Important Community Management Skills

By Andy Steggles posted Jan 22, 2016 04:47 PM



How would you describe your job? Community management is a growing field, gaining more traction every year. Even though more organizations and companies are adopting community, each one is still working through how community management works and fits into organizational needs.


Likewise, it’s often difficult to decide what department community falls to. What is similar across the board, no matter the description or department, is that community managers are seldom bored -- it’s a dynamic job where they wear several hats and manage many tasks at once.


So how does that balance work? According to The Community Roundtable’s 2015 Community Careers and Compensation Report, a community manager benefits from using about 50 different skills, covering everything from technical skills to engagement skills. That’s a lot to take in - if your organization needs a community manager, how will you find a Jack-of-all-trades candidate?


While The Community Roundtable’s 50 skills framework can appear intimidating, let’s go through the skill breakdown and categorization. Your potential candidates are probably already pretty adept at most of them.


Each of the 50 skills in the framework can be put in five buckets:

  1. Engagement skills

  2. Strategic skills

  3. Business skills

  4. Content skills

  5. Technical skills

When you look at those buckets, does it look slightly less intimidating? Let’s break down each bucket and see exactly what each entails.


Engagement skills

This first bucket is probably the most obvious -- a community manager’s job is to make sure members/customers engage and receive value from your community. What are the exact skills? To engage, a good community manager needs to be an excellent listener. But it doesn’t stop there. They need to be able to turn those needs into actions and visible change. Besides listening, they must spur discussion, moderate, recruit/retain new members and advocate for members.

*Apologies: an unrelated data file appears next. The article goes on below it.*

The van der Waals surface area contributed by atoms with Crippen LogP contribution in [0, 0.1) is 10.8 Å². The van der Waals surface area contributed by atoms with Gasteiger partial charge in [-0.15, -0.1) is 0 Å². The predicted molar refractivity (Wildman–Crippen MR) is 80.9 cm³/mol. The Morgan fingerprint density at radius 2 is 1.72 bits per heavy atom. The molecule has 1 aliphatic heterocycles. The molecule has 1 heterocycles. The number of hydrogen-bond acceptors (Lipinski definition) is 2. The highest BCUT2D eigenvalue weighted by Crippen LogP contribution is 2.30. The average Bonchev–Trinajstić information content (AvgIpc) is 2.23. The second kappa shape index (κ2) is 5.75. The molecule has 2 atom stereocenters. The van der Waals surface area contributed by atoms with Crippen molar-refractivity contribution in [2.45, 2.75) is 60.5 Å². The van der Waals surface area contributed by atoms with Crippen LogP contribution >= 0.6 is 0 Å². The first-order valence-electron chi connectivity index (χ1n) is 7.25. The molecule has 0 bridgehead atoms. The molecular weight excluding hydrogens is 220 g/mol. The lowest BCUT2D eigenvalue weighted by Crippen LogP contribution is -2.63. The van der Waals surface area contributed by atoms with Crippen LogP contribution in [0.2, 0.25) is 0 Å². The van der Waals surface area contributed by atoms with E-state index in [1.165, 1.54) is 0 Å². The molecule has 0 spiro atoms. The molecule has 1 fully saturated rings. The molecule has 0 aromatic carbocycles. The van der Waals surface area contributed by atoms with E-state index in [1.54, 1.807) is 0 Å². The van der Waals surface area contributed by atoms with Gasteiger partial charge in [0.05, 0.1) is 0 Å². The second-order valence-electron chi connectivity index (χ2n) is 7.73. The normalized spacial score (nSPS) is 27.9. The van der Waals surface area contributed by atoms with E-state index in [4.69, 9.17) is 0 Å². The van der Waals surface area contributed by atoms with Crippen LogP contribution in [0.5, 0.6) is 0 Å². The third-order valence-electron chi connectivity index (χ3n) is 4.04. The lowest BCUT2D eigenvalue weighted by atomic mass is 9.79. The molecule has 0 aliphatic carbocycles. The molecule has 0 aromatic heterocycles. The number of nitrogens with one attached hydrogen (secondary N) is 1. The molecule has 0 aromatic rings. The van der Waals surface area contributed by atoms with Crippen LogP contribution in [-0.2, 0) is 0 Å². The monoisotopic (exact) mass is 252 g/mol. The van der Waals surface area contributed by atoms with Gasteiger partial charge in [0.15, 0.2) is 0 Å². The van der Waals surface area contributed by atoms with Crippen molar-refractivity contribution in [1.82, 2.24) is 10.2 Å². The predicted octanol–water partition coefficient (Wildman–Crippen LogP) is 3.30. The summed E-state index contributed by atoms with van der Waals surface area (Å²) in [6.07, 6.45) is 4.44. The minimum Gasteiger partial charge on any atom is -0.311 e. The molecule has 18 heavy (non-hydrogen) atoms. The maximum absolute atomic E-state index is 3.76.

Strategic skills

These skills take community managers from the ground level to a bird’s eye view. What is your community’s roadmap and vision for the year (or next few years)? Strategy also involves consulting and explaining engagement techniques to the higher-ups, like a supervisor or the organization’s executives.


Business skills

Connecting the community to your organization’s overall business goals and success is critical for demonstrating value. That’s why having a little business acumen and the ability to speak on that level is important. Do the candidates know how to calculate and explain your community’s ROI? While not a very difficult task, but will go far with executives who demand to know. There’s also the nitty gritty of business management that is helpful, such as budgeting or hiring if the community team is growing.


Content skills

Solid writing skills are important for almost any job. Community management is no exception, since most of the communication is written. That’s why community managers need to be able to write and edit anything from discussion posts to announcements and emails. If people don’t understand, what’s the point? And keep in mind: if your community is open to the public, basic knowledge of search engine optimization (SEO) is important for growth.


Technical skills

Even though community managers spend most of their time on computers, high-level technical skills aren’t pivotal. Being able to complete basic data collection and analysis of member behavior, like engagement rates, is important -- your community platform probably has a dashboard to help. Basic knowledge of user experience and design is also important. Not only will it make the site look better, but it will make it more accessible to all community users.



Of all the skills above, one important skill (or trait) not mentioned is empathy and the ability to interact with people constantly while maintaining composure. In the end, it doesn’t matter how well someone writes or what their technical abilities may be -- if they aren’t fascinated by people and what makes them tick, community management may not be the job for them.